Sander and Taylor are right that the current Supreme Court jurisprudence on affirmative action is a mess. The Court ruled in 2003 that explicit racial quotas are unconstitutional at public universities, but race may still be considered in admissions as part of a more “holistic” consideration of a variety of factors. What is the difference, ethically or practically, between a 10 percent quota and a “holistic” process that can be counted on to produce the same result as a 10 percent quota? Sander and Taylor show how, when California banned any use of race in admissions, the University of California managed to achieve almost the same result through creative use of holistic-type factors.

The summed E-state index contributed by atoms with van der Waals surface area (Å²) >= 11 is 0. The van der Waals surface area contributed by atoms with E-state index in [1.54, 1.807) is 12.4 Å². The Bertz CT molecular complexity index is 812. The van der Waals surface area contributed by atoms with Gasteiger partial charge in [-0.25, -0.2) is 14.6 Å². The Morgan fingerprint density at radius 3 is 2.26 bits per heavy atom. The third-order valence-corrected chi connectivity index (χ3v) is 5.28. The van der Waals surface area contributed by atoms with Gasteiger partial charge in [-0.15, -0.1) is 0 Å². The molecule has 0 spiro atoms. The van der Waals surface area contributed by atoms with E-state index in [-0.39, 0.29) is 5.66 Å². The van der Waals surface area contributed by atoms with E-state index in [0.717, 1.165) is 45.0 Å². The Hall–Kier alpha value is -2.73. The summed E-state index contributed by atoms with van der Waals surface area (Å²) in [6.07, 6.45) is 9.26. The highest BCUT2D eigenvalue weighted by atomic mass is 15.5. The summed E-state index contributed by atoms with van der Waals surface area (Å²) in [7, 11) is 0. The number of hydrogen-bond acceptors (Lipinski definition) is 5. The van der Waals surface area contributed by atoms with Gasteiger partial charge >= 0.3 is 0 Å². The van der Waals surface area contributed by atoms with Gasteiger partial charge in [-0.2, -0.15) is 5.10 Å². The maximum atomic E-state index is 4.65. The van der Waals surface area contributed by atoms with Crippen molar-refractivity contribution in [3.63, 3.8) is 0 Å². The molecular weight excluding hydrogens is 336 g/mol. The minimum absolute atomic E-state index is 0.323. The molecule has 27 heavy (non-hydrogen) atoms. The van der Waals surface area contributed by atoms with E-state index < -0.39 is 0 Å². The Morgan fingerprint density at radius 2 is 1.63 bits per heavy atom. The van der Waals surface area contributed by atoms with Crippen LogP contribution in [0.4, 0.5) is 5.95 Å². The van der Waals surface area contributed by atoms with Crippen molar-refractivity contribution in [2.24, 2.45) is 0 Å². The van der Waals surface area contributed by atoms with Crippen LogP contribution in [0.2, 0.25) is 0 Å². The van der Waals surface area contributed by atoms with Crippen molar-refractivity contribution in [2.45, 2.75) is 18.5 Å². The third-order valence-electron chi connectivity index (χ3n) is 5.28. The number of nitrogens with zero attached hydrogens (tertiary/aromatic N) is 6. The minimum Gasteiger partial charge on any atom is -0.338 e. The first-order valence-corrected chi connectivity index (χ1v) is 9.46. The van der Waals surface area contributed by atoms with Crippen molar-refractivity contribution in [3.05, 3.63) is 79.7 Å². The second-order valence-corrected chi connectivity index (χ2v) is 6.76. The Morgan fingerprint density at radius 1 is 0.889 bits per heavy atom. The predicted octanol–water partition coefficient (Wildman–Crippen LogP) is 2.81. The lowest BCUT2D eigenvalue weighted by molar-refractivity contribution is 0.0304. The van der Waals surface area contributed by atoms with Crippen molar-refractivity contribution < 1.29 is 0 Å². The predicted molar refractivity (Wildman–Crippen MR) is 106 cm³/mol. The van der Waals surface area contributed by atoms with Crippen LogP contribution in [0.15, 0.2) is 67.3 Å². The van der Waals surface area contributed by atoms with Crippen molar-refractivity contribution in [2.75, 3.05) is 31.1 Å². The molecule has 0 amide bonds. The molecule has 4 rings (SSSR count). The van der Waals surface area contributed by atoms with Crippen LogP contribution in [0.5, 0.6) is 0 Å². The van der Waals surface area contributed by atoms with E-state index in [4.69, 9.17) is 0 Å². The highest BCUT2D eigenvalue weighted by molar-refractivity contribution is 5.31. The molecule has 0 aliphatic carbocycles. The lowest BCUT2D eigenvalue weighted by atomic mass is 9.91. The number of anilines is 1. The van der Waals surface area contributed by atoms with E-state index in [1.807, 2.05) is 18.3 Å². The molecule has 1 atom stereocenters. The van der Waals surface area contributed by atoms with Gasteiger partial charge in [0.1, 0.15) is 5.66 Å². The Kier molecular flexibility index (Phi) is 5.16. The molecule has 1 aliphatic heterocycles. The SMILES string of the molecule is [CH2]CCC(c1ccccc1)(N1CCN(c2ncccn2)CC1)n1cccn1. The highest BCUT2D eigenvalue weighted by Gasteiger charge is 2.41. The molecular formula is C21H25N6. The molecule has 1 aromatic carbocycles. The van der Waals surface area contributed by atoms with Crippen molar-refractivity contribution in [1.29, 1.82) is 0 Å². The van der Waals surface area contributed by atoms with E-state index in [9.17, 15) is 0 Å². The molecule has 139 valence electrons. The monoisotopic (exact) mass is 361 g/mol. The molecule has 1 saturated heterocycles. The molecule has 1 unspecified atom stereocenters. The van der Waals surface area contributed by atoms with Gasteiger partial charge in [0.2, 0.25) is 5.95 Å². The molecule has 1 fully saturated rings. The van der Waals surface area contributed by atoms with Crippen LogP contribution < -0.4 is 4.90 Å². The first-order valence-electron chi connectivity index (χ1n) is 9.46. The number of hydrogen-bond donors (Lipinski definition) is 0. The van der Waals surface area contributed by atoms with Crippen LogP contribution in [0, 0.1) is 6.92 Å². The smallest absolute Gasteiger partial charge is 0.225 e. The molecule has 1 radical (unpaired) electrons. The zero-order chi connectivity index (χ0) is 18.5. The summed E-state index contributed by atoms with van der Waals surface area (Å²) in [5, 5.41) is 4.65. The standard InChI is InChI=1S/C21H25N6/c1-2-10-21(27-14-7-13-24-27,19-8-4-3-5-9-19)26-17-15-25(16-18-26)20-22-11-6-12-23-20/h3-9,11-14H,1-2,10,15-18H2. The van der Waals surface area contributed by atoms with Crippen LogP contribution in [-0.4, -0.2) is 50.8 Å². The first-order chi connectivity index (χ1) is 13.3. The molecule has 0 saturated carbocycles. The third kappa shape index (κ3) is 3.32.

Yet Sander and Taylor very much favor affirmative action using social and economic status rather than race. This would end the absurdity of students from prosperous black families getting preference over those from poor and working-class white families. It would also be a social engineering nightmare. Who is “working class”? Does the number of siblings count? Is urban poverty worse than rural, or vice-versa? Every attempt to make a distinction would be lobbied and litigated. In the end, it would probably hurt the very people it is intended to help.
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